Immigration

New ACLU Report Reveals Dozens Of Hunger Strikes, Retaliation At Texas ICE Facilities

There were at least 46 hunger strikes — by individuals and groups — at Texas ICE facilities between 2013 and 2017, according to ACLU data shared with Houston Public Media. 

Outside the Montgomery Immigration and Customs Enforcement detention center in Conroe, Texas, where a detainee was force fed last year.

A new nationwide report found a pattern of hunger strikes and, in several cases, retaliation against detained strikers at Immigration and Customs Enforcement detention centers in Texas and other states.

The report, from the ACLU and Physicians for Human Rights, revealed that staff at ICE facilities have used forced feeding, detainee transfers, deportation and isolation to end hunger strikes.

The incidents took place between September 2013 and September 2017, according to thousands of pages of information obtained by the ACLU through Freedom Of Information Act Requests.

According to ACLU data shared with Houston Public Media, 39 individuals and six groups went on hunger strikes in Texas detention centers during that five-year period. ICE officials obtained court orders to force feed, or provide other involuntary medical procedures six different times in Texas.

“You’re not supposed to, if you’re following medical ethics, to force feed and conduct any forced medical procedures and forced hydration on anybody,” said Dr. Ranit Mishori, Physicians for Human Rights senior medical advisor.

As she reviewed the thousands of pages of ICE documents, “the coercion was really something that stood out,” Mishori said.

There’s a consensus among international medical professionals and associations against participating in involuntary or nonconsensual treatment, especially in the context of a hunger strike, Mishori added. Instead, Mishori said the detention center staff should consider the detainee’s demands, or at the very least offer them water and not retaliate.

She added that people can survive for more than a month without eating solid food as long as they have access to water.

Among the dozens of incidents, the report outlined one case in which 43 Bangladeshi detainees and one Afghan detainee were striking at an El Paso facility. ICE removed the Afghan detainee because officials identified him as the “instigator” and transferred him to “segregation pending disciplinary panel review”, according to the report.

In two separate Houston cases detailed in the report, people with a history of mental illness were put into isolation after they had refused to eat several meals.

The report also detailed cases of forced feeding and forced hydration, including one case in Alabama in which a hunger striker was taken to a hospital, where a catheter was forced through his urinary tract.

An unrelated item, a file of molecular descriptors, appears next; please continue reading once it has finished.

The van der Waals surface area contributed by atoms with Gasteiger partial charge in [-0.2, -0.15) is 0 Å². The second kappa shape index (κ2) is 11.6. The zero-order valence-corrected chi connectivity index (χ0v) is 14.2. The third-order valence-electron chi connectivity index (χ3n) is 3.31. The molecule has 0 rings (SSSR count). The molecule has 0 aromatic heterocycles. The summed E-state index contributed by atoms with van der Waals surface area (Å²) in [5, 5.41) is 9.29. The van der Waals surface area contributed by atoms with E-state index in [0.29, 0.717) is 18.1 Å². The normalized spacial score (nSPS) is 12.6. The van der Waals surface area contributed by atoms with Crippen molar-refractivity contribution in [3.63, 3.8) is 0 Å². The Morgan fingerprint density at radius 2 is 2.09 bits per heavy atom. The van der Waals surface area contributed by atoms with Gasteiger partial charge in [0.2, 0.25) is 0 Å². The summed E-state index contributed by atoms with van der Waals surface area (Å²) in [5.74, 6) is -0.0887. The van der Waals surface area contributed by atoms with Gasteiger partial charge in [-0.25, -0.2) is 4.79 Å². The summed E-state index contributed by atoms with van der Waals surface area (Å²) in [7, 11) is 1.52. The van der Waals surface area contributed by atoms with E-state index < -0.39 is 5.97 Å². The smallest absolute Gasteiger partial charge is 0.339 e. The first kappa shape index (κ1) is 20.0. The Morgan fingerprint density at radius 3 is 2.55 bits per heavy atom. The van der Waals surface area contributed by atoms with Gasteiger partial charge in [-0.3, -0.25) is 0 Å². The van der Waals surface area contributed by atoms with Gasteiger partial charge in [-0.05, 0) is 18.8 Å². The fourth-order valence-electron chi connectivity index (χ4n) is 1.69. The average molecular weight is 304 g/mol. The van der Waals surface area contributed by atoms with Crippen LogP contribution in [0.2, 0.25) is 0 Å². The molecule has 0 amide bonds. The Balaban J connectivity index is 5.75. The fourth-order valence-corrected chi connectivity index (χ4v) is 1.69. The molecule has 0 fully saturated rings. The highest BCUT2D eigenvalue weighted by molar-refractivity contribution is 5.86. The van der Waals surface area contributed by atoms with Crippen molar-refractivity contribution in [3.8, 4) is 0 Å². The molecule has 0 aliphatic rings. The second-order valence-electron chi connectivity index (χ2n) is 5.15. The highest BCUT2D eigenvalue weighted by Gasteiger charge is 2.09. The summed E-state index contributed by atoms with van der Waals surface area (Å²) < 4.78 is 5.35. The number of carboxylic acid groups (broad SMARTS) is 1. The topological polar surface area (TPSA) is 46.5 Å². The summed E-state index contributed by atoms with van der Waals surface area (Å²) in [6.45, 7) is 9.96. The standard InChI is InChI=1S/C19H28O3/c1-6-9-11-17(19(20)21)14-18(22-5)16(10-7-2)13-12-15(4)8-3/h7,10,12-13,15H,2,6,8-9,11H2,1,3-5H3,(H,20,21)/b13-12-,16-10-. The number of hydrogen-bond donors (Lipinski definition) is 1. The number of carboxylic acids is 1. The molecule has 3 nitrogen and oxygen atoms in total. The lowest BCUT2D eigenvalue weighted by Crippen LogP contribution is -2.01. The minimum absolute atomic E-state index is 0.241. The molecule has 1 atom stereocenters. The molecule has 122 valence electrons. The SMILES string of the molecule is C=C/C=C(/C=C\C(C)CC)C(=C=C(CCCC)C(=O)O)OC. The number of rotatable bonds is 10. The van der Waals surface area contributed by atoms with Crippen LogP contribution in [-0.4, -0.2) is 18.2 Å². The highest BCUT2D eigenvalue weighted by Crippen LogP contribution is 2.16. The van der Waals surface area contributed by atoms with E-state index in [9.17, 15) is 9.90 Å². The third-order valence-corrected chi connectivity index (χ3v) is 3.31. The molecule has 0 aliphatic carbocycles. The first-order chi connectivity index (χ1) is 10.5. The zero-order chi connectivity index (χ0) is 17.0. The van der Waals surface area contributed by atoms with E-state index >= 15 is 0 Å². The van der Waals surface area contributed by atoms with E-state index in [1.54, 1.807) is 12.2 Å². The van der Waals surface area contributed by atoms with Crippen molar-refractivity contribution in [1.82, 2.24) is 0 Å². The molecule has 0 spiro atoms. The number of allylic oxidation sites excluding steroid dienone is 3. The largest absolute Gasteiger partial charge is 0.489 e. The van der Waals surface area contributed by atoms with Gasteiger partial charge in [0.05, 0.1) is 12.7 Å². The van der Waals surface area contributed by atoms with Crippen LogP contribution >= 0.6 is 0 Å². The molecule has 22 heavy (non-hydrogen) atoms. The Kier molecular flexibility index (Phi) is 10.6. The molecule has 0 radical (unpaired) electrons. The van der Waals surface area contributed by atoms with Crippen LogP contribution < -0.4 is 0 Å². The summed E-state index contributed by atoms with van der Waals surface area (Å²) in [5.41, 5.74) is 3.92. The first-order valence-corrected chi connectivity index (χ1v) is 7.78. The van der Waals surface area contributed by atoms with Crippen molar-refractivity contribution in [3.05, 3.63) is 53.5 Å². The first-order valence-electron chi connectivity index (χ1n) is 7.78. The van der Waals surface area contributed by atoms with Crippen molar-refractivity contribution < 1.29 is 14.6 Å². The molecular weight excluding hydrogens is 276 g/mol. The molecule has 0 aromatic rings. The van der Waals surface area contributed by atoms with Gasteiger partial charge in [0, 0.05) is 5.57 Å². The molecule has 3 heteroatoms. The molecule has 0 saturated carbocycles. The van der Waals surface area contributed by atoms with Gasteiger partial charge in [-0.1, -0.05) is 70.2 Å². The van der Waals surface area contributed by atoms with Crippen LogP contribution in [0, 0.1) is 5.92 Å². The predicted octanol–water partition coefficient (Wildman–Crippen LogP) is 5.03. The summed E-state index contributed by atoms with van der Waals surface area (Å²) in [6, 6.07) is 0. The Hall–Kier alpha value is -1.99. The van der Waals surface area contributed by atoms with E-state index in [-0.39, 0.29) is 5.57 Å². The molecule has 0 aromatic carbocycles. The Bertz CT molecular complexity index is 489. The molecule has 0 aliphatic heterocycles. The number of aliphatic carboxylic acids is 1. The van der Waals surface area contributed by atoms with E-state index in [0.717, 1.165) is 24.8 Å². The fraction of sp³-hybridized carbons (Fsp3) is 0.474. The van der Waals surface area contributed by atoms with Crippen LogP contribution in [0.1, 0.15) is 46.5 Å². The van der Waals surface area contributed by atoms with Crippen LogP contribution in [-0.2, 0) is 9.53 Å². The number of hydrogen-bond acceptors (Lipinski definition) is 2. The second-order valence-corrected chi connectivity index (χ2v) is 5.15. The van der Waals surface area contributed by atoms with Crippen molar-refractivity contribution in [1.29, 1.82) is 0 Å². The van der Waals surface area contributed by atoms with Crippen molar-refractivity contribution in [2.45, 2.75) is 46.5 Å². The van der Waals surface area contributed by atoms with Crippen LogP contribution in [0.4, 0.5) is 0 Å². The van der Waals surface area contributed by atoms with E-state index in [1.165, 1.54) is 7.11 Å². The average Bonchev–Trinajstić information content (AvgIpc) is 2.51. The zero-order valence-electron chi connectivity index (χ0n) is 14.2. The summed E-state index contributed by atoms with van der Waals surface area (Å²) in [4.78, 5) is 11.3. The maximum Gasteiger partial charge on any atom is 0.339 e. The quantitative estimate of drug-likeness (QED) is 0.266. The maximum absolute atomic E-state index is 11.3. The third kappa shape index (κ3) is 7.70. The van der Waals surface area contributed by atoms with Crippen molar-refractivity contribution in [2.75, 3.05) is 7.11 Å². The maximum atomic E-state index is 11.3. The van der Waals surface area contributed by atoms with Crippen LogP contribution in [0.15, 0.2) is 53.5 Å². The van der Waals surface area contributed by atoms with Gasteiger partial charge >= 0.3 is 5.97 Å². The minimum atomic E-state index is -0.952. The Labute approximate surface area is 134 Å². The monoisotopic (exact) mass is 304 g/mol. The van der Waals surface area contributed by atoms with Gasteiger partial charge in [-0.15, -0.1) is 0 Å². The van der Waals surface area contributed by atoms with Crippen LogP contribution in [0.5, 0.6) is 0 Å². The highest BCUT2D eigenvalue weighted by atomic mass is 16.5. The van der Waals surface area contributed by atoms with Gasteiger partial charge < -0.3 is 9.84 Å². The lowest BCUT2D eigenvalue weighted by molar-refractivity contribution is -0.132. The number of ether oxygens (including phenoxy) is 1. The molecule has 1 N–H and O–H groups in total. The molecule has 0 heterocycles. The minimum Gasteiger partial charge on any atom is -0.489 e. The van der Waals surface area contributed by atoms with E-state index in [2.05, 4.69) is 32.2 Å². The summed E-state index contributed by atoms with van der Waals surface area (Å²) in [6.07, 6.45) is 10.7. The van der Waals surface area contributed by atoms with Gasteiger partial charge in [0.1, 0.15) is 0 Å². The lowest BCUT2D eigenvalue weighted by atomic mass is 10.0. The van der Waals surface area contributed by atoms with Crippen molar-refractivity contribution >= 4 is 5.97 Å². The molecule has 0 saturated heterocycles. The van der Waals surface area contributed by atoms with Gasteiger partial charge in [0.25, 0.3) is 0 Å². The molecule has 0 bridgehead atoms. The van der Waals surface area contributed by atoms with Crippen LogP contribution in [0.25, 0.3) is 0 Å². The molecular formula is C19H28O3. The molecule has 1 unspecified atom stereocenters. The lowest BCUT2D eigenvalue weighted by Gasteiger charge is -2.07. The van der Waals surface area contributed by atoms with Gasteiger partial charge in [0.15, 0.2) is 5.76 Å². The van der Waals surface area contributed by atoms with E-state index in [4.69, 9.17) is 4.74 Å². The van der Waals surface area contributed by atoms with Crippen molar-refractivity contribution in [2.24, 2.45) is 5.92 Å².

“Force feeding involves sticking a tube up somebody's nose and down to their stomach,” Rashit said. “If the person is not cooperative and it’s done non-consensually it can be very painful and often times you have to tie somebody to a bed or a medical examination table to do that.”

ACLU attorney Eunice Cho, who authored the report, said that if people are turning to hunger strikes in the first place it’s because they feel they have no other options.

“People (are) in very desperate situations, where the immigration adjudication system conditions in detention are growing so dire that people see no other alternative than to begin a hunger strike,” Cho said.

She added that it’s their right to do so.

“Hunger striking is a protected form of free speech under the First Amendment and people in detention retain those First Amendment rights.” Cho said. “The Constitution doesn't stop at the detention door.”

In a written statement, ICE officials said they don’t retaliate in any way against hunger strikers and that “for their health and safety, ICE carefully monitors the food and water intake of those detainees identified as being on a hunger strike. Additionally, ICE explains the negative health effects of not eating to its detainees, and they are under close medical observation.”

During the COVID-19 pandemic, Houston-area facilities have been plagued by high infection rates, detainee deaths, crowded facilities, and poor medical conditions and protocols. And despite the abundance of COVID-19 vaccines, relatively few have been administered in ICE detention centers.

Local physicians have called on ICE to address health concerns at facilities like the Joe Corley ICE detention center in Conroe. One of those physicians — Project Lifeline health director Dr. Dona Murphey — said those concerns have gone unaddressed.

Asked about the ACLU report’s findings, Murphey said she was “unsurprised.”

“The medical neglect and abuse are profound, concealed, and structurally entrenched,” Murphey said.

Subscribe to Today in Houston

Fill out the form below to subscribe our new daily editorial newsletter from the HPM Newsroom.

* required

Share